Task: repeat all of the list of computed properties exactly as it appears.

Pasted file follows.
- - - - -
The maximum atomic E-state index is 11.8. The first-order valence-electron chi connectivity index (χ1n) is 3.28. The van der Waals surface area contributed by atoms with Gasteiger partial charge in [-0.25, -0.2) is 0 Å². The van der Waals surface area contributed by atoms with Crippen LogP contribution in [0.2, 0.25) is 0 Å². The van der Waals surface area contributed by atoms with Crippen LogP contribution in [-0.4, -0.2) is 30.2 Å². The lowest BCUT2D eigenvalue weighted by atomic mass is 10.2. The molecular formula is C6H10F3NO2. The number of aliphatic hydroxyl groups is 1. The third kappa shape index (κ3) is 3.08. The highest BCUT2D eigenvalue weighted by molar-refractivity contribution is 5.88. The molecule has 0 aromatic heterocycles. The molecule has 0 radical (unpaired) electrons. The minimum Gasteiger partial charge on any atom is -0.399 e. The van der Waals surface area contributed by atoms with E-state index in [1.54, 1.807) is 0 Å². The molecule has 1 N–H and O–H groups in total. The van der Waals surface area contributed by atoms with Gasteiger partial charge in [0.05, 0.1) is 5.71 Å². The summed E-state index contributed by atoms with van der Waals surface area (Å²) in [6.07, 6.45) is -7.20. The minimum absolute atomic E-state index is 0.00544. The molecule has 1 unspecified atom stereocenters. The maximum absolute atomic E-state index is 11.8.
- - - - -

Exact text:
The maximum atomic E-state index is 11.8. The first-order valence-electron chi connectivity index (χ1n) is 3.28. The van der Waals surface area contributed by atoms with Gasteiger partial charge in [-0.25, -0.2) is 0 Å². The van der Waals surface area contributed by atoms with Crippen LogP contribution in [0.2, 0.25) is 0 Å². The van der Waals surface area contributed by atoms with Crippen LogP contribution in [-0.4, -0.2) is 30.2 Å². The lowest BCUT2D eigenvalue weighted by atomic mass is 10.2. The molecular formula is C6H10F3NO2. The number of aliphatic hydroxyl groups is 1. The third kappa shape index (κ3) is 3.08. The highest BCUT2D eigenvalue weighted by molar-refractivity contribution is 5.88. The molecule has 0 aromatic heterocycles. The molecule has 0 radical (unpaired) electrons. The minimum Gasteiger partial charge on any atom is -0.399 e. The van der Waals surface area contributed by atoms with E-state index in [1.54, 1.807) is 0 Å². The molecule has 1 N–H and O–H groups in total. The van der Waals surface area contributed by atoms with Gasteiger partial charge in [0.05, 0.1) is 5.71 Å². The summed E-state index contributed by atoms with van der Waals surface area (Å²) in [6.07, 6.45) is -7.20. The minimum absolute atomic E-state index is 0.00544. The molecule has 1 unspecified atom stereocenters. The maximum absolute atomic E-state index is 11.8.